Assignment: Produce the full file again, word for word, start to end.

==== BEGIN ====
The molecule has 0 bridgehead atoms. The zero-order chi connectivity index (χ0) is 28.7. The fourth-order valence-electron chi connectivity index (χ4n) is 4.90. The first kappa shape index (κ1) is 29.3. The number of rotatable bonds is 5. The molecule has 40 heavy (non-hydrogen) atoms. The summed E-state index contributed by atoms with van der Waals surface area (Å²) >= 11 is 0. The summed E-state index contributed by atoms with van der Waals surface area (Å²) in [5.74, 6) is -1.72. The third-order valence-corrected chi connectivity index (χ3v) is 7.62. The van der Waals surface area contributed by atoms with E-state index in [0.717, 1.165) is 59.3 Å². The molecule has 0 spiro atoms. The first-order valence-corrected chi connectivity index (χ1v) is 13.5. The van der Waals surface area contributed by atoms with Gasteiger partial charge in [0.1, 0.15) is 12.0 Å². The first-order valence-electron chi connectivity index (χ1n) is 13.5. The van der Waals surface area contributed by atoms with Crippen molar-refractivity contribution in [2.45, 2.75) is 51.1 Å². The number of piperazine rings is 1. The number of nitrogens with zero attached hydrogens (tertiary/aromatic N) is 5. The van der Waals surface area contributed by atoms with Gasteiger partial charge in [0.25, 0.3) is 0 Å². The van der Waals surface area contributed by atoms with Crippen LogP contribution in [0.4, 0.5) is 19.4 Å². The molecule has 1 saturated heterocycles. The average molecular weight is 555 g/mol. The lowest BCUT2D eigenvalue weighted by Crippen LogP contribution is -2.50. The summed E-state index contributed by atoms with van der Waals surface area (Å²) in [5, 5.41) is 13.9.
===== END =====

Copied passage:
The molecule has 0 bridgehead atoms. The zero-order chi connectivity index (χ0) is 28.7. The fourth-order valence-electron chi connectivity index (χ4n) is 4.90. The first kappa shape index (κ1) is 29.3. The number of rotatable bonds is 5. The molecule has 40 heavy (non-hydrogen) atoms. The summed E-state index contributed by atoms with van der Waals surface area (Å²) >= 11 is 0. The summed E-state index contributed by atoms with van der Waals surface area (Å²) in [5.74, 6) is -1.72. The third-order valence-corrected chi connectivity index (χ3v) is 7.62. The van der Waals surface area contributed by atoms with E-state index in [0.717, 1.165) is 59.3 Å². The molecule has 0 spiro atoms. The first-order valence-corrected chi connectivity index (χ1v) is 13.5. The van der Waals surface area contributed by atoms with Gasteiger partial charge in [0.1, 0.15) is 12.0 Å². The first-order valence-electron chi connectivity index (χ1n) is 13.5. The van der Waals surface area contributed by atoms with Crippen molar-refractivity contribution in [2.45, 2.75) is 51.1 Å². The number of piperazine rings is 1. The number of nitrogens with zero attached hydrogens (tertiary/aromatic N) is 5. The van der Waals surface area contributed by atoms with Gasteiger partial charge in [0.25, 0.3) is 0 Å². The van der Waals surface area contributed by atoms with Crippen LogP contribution in [0.4, 0.5) is 19.4 Å². The molecule has 1 saturated heterocycles. The average molecular weight is 555 g/mol. The lowest BCUT2D eigenvalue weighted by Crippen LogP contribution is -2.50. The summed E-state index contributed by atoms with van der Waals surface area (Å²) in [5, 5.41) is 13.9.